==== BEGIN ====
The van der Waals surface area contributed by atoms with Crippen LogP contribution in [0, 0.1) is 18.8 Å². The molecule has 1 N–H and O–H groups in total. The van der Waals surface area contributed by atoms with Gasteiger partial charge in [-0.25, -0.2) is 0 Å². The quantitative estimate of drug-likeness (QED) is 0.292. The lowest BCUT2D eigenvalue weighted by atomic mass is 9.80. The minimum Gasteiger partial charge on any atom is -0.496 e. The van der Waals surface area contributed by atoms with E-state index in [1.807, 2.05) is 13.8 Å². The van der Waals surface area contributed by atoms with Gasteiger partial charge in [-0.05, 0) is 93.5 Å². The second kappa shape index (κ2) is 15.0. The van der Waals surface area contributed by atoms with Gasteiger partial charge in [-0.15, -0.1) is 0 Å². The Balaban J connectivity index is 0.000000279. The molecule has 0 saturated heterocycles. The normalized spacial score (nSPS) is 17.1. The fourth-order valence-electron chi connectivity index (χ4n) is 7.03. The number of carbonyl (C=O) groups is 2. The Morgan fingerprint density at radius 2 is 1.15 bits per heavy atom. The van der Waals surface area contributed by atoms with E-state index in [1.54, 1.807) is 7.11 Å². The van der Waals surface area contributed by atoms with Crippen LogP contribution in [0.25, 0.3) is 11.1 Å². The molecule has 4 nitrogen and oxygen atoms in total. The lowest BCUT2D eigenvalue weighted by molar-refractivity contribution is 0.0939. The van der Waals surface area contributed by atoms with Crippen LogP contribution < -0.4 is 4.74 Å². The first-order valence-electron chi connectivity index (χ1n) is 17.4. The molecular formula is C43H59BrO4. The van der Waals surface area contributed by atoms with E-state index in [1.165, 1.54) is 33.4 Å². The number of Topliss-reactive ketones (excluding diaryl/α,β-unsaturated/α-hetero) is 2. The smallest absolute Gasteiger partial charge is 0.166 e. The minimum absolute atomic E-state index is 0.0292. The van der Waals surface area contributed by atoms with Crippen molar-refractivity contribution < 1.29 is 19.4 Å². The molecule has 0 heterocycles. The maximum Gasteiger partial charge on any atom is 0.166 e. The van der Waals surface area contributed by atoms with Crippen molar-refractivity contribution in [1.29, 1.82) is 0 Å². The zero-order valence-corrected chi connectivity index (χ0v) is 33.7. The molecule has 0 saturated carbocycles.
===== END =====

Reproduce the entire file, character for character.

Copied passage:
The van der Waals surface area contributed by atoms with Crippen LogP contribution in [0, 0.1) is 18.8 Å². The molecule has 1 N–H and O–H groups in total. The van der Waals surface area contributed by atoms with Gasteiger partial charge in [-0.25, -0.2) is 0 Å². The quantitative estimate of drug-likeness (QED) is 0.292. The lowest BCUT2D eigenvalue weighted by atomic mass is 9.80. The minimum Gasteiger partial charge on any atom is -0.496 e. The van der Waals surface area contributed by atoms with E-state index in [1.807, 2.05) is 13.8 Å². The van der Waals surface area contributed by atoms with Gasteiger partial charge in [-0.05, 0) is 93.5 Å². The second kappa shape index (κ2) is 15.0. The van der Waals surface area contributed by atoms with Gasteiger partial charge in [-0.15, -0.1) is 0 Å². The Balaban J connectivity index is 0.000000279. The molecule has 0 saturated heterocycles. The normalized spacial score (nSPS) is 17.1. The fourth-order valence-electron chi connectivity index (χ4n) is 7.03. The number of carbonyl (C=O) groups is 2. The Morgan fingerprint density at radius 2 is 1.15 bits per heavy atom. The van der Waals surface area contributed by atoms with E-state index in [1.54, 1.807) is 7.11 Å². The van der Waals surface area contributed by atoms with Crippen LogP contribution in [0.25, 0.3) is 11.1 Å². The molecule has 4 nitrogen and oxygen atoms in total. The lowest BCUT2D eigenvalue weighted by molar-refractivity contribution is 0.0939. The van der Waals surface area contributed by atoms with Crippen LogP contribution < -0.4 is 4.74 Å². The first-order valence-electron chi connectivity index (χ1n) is 17.4. The molecular formula is C43H59BrO4. The van der Waals surface area contributed by atoms with E-state index in [1.165, 1.54) is 33.4 Å². The number of Topliss-reactive ketones (excluding diaryl/α,β-unsaturated/α-hetero) is 2. The smallest absolute Gasteiger partial charge is 0.166 e. The minimum absolute atomic E-state index is 0.0292. The van der Waals surface area contributed by atoms with Crippen molar-refractivity contribution < 1.29 is 19.4 Å². The molecule has 0 heterocycles. The maximum Gasteiger partial charge on any atom is 0.166 e. The van der Waals surface area contributed by atoms with Crippen molar-refractivity contribution in [1.29, 1.82) is 0 Å². The zero-order valence-corrected chi connectivity index (χ0v) is 33.7. The molecule has 0 saturated carbocycles.